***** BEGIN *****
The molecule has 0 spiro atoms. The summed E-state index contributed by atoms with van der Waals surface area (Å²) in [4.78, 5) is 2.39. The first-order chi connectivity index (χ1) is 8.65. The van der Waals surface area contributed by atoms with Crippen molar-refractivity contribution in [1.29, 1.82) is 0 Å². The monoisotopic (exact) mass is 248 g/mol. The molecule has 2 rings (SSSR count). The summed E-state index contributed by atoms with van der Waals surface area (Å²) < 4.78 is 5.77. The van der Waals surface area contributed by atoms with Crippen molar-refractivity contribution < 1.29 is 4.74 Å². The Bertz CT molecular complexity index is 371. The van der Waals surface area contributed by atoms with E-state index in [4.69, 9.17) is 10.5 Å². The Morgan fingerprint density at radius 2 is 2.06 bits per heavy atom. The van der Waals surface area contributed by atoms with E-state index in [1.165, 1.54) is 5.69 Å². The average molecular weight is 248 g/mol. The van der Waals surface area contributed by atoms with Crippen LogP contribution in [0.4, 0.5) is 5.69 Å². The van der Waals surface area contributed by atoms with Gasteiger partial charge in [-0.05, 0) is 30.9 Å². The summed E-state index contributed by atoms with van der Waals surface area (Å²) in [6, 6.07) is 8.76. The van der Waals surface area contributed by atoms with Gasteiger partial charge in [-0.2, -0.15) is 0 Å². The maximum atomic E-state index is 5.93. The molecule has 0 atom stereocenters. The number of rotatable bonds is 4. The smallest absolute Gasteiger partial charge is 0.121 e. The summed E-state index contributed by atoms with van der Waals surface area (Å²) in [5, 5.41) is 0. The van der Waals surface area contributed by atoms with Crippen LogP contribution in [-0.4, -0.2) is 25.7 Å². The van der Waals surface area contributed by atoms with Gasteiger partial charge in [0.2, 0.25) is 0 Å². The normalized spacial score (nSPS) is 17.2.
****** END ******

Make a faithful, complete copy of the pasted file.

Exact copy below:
The molecule has 0 spiro atoms. The summed E-state index contributed by atoms with van der Waals surface area (Å²) in [4.78, 5) is 2.39. The first-order chi connectivity index (χ1) is 8.65. The van der Waals surface area contributed by atoms with Crippen molar-refractivity contribution in [1.29, 1.82) is 0 Å². The monoisotopic (exact) mass is 248 g/mol. The molecule has 2 rings (SSSR count). The summed E-state index contributed by atoms with van der Waals surface area (Å²) < 4.78 is 5.77. The van der Waals surface area contributed by atoms with Crippen molar-refractivity contribution < 1.29 is 4.74 Å². The Bertz CT molecular complexity index is 371. The van der Waals surface area contributed by atoms with E-state index in [4.69, 9.17) is 10.5 Å². The Morgan fingerprint density at radius 2 is 2.06 bits per heavy atom. The van der Waals surface area contributed by atoms with E-state index in [1.165, 1.54) is 5.69 Å². The average molecular weight is 248 g/mol. The van der Waals surface area contributed by atoms with Crippen LogP contribution in [0.4, 0.5) is 5.69 Å². The van der Waals surface area contributed by atoms with Gasteiger partial charge in [-0.05, 0) is 30.9 Å². The summed E-state index contributed by atoms with van der Waals surface area (Å²) in [6, 6.07) is 8.76. The van der Waals surface area contributed by atoms with Gasteiger partial charge in [-0.2, -0.15) is 0 Å². The maximum atomic E-state index is 5.93. The molecule has 0 atom stereocenters. The number of rotatable bonds is 4. The smallest absolute Gasteiger partial charge is 0.121 e. The summed E-state index contributed by atoms with van der Waals surface area (Å²) in [5, 5.41) is 0. The van der Waals surface area contributed by atoms with Crippen LogP contribution in [-0.4, -0.2) is 25.7 Å². The van der Waals surface area contributed by atoms with Gasteiger partial charge in [0.2, 0.25) is 0 Å². The normalized spacial score (nSPS) is 17.2.